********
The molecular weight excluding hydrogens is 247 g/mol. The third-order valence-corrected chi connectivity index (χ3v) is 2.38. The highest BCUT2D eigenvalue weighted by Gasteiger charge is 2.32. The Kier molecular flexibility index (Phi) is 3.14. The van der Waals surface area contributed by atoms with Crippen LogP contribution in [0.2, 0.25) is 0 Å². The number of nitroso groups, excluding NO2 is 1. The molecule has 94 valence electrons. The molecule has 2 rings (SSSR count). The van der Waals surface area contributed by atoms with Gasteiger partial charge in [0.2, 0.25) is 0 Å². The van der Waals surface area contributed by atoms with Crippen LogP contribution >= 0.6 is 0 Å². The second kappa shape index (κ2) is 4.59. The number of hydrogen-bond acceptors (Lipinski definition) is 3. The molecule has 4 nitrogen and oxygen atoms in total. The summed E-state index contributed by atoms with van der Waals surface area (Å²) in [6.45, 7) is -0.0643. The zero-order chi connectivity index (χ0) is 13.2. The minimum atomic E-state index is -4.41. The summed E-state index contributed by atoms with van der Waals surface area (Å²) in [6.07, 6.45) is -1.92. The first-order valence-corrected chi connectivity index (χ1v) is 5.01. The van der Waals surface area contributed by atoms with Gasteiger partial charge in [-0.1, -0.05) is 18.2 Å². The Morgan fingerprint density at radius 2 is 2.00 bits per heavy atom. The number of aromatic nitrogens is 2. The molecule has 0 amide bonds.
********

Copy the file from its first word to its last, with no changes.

The molecular weight excluding hydrogens is 247 g/mol. The third-order valence-corrected chi connectivity index (χ3v) is 2.38. The highest BCUT2D eigenvalue weighted by Gasteiger charge is 2.32. The Kier molecular flexibility index (Phi) is 3.14. The van der Waals surface area contributed by atoms with Crippen LogP contribution in [0.2, 0.25) is 0 Å². The number of nitroso groups, excluding NO2 is 1. The molecule has 94 valence electrons. The molecule has 2 rings (SSSR count). The van der Waals surface area contributed by atoms with Gasteiger partial charge in [0.2, 0.25) is 0 Å². The van der Waals surface area contributed by atoms with Crippen LogP contribution >= 0.6 is 0 Å². The second kappa shape index (κ2) is 4.59. The number of hydrogen-bond acceptors (Lipinski definition) is 3. The molecule has 4 nitrogen and oxygen atoms in total. The summed E-state index contributed by atoms with van der Waals surface area (Å²) in [6.45, 7) is -0.0643. The zero-order chi connectivity index (χ0) is 13.2. The minimum atomic E-state index is -4.41. The summed E-state index contributed by atoms with van der Waals surface area (Å²) in [6.07, 6.45) is -1.92. The first-order valence-corrected chi connectivity index (χ1v) is 5.01. The van der Waals surface area contributed by atoms with Gasteiger partial charge in [-0.1, -0.05) is 18.2 Å². The Morgan fingerprint density at radius 2 is 2.00 bits per heavy atom. The number of aromatic nitrogens is 2. The molecule has 0 amide bonds.